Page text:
To obtain the synchrosqueezing transform of a given time series, we need two preparatory steps. We denote the discretely sampled time series by y = { y n } n Z , where y n = y ( n τ ) and τ > 0 is the sampling interval. First, consider the discretized continuous wavelet transform of y n defined by
W y ( n τ , a ) = τ m Z y m a 1 / 2 ψ ¯ ( m τ n τ a ) .
where a > 0 and n Z . We call a the wavelet’s scale and ψ the mother wavelet, which is smooth enough and such that ψ ( t ) d t = 0 and supp F ψ 1 Δ , 1 + Δ , where Δ 1 . Second, to extract information about the instantaneous frequency ϕ ( t ) , [22] suggests the estimator
ω y ( n τ , a ) = i t W y ( n τ , a ) 2 π W y ( n τ , a ) when | W y ( n τ , a ) | 0 ; when | W y ( n τ , a ) | = 0 ,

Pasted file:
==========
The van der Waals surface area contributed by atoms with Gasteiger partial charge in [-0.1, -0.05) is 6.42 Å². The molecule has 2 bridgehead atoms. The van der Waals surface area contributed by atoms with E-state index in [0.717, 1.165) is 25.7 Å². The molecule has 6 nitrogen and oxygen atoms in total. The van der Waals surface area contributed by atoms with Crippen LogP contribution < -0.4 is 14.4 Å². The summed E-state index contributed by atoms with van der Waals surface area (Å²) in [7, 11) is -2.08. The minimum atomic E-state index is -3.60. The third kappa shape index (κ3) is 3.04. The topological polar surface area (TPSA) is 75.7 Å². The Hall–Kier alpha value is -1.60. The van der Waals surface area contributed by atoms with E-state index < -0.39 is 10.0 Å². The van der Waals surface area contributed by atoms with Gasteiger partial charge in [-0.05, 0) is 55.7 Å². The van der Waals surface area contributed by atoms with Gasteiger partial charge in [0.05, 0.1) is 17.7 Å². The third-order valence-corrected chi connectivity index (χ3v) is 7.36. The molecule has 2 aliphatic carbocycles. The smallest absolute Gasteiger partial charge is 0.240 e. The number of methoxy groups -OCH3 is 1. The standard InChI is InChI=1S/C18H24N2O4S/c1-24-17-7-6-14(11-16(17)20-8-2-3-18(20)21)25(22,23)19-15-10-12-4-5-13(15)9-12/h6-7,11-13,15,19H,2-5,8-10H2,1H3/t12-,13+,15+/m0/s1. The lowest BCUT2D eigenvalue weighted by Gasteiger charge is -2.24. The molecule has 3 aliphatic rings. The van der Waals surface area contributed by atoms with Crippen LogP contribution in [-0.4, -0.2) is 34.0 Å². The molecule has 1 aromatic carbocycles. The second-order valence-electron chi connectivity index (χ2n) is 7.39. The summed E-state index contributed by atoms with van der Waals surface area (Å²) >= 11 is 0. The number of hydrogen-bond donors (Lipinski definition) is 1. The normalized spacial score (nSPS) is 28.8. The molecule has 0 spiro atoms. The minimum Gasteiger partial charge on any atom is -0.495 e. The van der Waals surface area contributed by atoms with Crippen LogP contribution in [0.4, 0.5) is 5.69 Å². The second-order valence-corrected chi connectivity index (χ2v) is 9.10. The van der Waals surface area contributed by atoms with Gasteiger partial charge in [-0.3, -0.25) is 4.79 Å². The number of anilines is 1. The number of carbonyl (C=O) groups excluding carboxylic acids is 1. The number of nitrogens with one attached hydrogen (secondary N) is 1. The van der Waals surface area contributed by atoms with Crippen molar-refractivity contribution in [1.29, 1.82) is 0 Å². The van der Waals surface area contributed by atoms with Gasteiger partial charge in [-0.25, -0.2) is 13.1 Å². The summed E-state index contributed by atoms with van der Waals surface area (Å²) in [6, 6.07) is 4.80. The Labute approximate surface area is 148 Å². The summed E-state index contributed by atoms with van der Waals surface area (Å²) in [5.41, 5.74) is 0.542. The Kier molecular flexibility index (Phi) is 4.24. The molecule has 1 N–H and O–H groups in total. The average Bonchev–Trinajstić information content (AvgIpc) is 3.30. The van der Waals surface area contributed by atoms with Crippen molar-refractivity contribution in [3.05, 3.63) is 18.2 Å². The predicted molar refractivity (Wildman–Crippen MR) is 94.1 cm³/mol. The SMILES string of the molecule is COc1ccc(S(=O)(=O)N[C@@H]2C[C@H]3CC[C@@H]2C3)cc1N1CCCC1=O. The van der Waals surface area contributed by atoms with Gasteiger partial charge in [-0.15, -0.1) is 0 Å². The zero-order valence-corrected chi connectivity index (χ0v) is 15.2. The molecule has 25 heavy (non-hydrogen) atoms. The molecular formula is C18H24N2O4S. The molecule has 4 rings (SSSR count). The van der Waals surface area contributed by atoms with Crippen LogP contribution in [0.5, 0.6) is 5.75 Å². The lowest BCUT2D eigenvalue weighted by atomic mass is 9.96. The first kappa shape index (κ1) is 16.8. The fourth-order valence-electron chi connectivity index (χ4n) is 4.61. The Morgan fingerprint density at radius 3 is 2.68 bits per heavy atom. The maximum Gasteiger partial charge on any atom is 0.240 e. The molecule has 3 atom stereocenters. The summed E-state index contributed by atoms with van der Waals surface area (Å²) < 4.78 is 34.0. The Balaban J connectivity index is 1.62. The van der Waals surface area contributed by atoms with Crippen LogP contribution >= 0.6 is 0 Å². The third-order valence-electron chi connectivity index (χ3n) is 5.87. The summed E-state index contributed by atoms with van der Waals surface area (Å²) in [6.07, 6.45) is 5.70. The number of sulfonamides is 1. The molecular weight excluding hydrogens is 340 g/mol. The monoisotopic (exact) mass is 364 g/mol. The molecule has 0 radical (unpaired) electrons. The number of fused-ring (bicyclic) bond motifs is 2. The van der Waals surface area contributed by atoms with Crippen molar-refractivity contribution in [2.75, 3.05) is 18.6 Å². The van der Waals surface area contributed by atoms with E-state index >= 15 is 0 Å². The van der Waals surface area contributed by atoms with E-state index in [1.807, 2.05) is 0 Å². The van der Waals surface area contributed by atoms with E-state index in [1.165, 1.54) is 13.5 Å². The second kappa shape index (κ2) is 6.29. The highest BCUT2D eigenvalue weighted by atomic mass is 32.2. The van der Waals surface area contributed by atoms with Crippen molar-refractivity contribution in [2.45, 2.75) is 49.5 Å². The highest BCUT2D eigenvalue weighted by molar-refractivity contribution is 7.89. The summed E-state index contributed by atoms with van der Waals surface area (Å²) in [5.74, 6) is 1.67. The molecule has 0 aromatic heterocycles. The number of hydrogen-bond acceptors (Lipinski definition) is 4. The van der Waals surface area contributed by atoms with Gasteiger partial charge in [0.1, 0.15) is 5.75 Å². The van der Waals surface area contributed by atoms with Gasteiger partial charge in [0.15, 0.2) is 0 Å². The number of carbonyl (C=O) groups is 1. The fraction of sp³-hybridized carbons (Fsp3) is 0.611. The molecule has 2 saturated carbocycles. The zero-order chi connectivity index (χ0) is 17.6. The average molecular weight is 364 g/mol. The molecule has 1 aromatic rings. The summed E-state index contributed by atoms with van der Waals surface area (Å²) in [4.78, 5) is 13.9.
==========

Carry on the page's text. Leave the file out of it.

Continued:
where t W y ( n τ , a ) is defined as
t W y ( n τ , a ) = τ m Z y m a 3 / 2 ψ ¯ ( m τ n τ a ) ,
where ψ is the derivative of ψ. With the above two steps, we obtain the synchrosqueezing transform by
S y ( n τ , ω ) = a : | W y ( n τ , a ) | Γ δ | ω y ( n τ , a ) ω | W y ( n τ , a ) a 3 / 2 d a .
where Γ > 0 is the threshold chosen by the user, ω > 0 is the frequency, and ω y is defined in (14). We call S y ( n τ , ω ) the time-frequency representation of the time series y. Keeping in mind that the frequency is reciprocally related to the scale, then (15) can be understood as follows: based on the IF information ω y , at each time n τ , we collect the continuous wavelet transform coefficients at scale a where a seasonal component with a frequency close to ω is detected.